Sclerotic Coat

Labelled Diagram of the Eye

Labelled Diagram of the Eye

The sclerotic coat is another word for the sclera, which is also known as the the sclerotic.

The sclerotic coat is the tough white sheath that eyeball.

In all cases these names are due to the the extreme density and hardness of the sclerotic coat (sclerotic layer). It is a firm fibrous membrane that maintains the shape of the eye as an approximately globe shape. It is much thicker towards the back / posterior aspect of the eye than towards the front / anterior of the eye.

The white sclerotic coat continues around the eye, most of which is not visible while the eyeball is located in its socket within the face / skull. The main area of the eye that is not covered by the area is the front part of the eye that is protected by the transparent cornea instead.

Colour of the sclerotic coat

Although the sclerotic coat is commonly described as the 'white of the eye', its colour tends to change somewhat with age. The sclerotic coat is thinner and more translucent in children, enabling the underlying tissue to show through enough to give the sclerotic coat a slightly 'bluish' hue. As people age, the sclerotic coat of their eyes tend to take on a slightly yellow hue. In some cases very small blue-grey flecks or spots can appear on the sclerotic coat, which is a condition called scleral melanocytosis.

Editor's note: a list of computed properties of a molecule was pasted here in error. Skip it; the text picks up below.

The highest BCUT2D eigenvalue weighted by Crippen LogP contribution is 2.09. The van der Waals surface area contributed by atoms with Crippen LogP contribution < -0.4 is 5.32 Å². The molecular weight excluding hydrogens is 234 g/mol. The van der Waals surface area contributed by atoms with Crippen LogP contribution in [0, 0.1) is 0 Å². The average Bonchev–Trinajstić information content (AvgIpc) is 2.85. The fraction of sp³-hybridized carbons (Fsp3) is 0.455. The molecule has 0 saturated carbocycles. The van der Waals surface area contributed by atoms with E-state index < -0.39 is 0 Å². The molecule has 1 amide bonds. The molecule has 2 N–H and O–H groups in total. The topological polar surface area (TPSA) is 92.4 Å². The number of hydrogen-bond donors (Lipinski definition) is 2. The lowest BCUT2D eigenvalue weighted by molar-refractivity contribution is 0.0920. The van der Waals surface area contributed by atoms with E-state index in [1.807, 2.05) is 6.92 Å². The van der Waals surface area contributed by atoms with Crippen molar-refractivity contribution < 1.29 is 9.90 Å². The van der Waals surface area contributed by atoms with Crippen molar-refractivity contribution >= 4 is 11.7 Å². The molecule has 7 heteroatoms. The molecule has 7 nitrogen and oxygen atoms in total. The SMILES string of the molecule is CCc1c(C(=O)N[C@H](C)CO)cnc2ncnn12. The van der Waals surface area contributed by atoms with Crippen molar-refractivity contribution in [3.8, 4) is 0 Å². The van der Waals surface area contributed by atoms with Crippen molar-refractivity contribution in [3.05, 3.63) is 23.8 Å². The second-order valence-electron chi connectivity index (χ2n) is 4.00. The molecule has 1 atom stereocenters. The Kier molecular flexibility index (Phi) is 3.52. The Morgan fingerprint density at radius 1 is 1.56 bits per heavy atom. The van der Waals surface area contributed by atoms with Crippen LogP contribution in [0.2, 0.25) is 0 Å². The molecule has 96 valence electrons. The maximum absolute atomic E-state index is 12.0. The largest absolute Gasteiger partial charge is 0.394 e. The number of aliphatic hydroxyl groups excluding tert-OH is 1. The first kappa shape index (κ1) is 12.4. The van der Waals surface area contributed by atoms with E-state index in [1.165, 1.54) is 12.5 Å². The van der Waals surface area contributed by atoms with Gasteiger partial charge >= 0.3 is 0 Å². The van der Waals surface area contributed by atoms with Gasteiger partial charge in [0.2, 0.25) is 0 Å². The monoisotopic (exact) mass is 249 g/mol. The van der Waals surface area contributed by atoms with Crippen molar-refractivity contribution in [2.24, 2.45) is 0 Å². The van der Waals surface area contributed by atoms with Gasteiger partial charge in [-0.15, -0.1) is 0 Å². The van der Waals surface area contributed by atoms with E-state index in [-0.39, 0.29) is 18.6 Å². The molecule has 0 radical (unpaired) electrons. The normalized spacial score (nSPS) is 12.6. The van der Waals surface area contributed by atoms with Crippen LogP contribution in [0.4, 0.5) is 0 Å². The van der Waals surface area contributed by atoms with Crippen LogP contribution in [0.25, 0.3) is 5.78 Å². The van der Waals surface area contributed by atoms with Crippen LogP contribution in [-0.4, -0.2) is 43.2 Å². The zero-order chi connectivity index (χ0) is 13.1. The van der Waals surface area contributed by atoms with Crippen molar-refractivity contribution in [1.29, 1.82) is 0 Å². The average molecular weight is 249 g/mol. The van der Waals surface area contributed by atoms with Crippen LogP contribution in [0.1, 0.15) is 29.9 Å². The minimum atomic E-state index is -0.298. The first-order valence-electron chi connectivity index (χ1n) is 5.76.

Structure of the sclerotic coat

The sclerotic coat is composed of white fibrous tissue intermixed with fine elastic fibers and corpuscles of flattened connective-tissue. These fibers are grouped together in bundles.

The sclerotic coat is supplied by many nerves and vessels that pass through the posterior scleral foramen, the hole in the sclerotic coat formed by the optic nerve. Blood supply to the sclerotic coat is via small interlinking capillaries.

For further detail see Gray's Anatomy, which is informative yet inexpensive.

More about Ophthalmology:

This section includes short definitions and descriptions of the parts of the eye.
For other descriptions in this category, choose from the list to the left (but note that this is not a complete / exhaustive list).

Other related sections include:

For further information see also our pages of books about ophthalmology.

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